This silent melodrama is set against the 1840s westward migration of the Mormons. Dora, a young woman, and her family are saved from an Indian attack by a Mormon community traveling to Utah. They join the wagon train. Dora is pursued by two men, one a recent convert, the other a scheming elder with a stable of wives. The Mormon elder wants her in his harem. When the mother kills herself from revulsion toward polygamy, the daughter must consider her own future and the man she loves. One of Mae Murray's few surviving films, this was intended by Robert Leonard to be a thoughtful drama about the goods and evils of Mormonism, but today it is generally considered pure anti-Mormon propaganda.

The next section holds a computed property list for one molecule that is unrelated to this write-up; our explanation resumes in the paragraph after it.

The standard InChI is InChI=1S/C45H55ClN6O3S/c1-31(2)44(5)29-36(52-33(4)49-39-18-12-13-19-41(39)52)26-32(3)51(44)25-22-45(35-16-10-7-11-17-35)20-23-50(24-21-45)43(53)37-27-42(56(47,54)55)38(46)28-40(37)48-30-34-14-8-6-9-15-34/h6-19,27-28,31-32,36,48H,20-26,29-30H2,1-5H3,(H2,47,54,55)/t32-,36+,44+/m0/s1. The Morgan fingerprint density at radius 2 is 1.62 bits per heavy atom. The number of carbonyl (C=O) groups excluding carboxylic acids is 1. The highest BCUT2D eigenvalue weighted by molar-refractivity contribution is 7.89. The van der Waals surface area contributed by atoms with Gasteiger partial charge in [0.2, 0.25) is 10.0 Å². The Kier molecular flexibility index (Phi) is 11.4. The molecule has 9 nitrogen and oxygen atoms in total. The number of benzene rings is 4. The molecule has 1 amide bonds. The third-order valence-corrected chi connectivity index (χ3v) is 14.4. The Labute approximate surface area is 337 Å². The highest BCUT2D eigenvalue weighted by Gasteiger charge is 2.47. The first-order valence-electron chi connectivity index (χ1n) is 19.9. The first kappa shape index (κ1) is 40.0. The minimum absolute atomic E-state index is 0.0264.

Fiona Kelleghan <email@example.com>
Did You Know?
Following the successful telecasts of Othello
(1922) and The Eagle (1925), New York City's freshly launched WJZ (Channel 7), began a weekly series of Sunday evening silent film feature presentations, shown more or less in their entirety, which aired intermittently for the next twelve months. This feature was initially broadcast Sunday 17 October 1948; the following week's selection would be Tarzan of the Apes
(1918). See more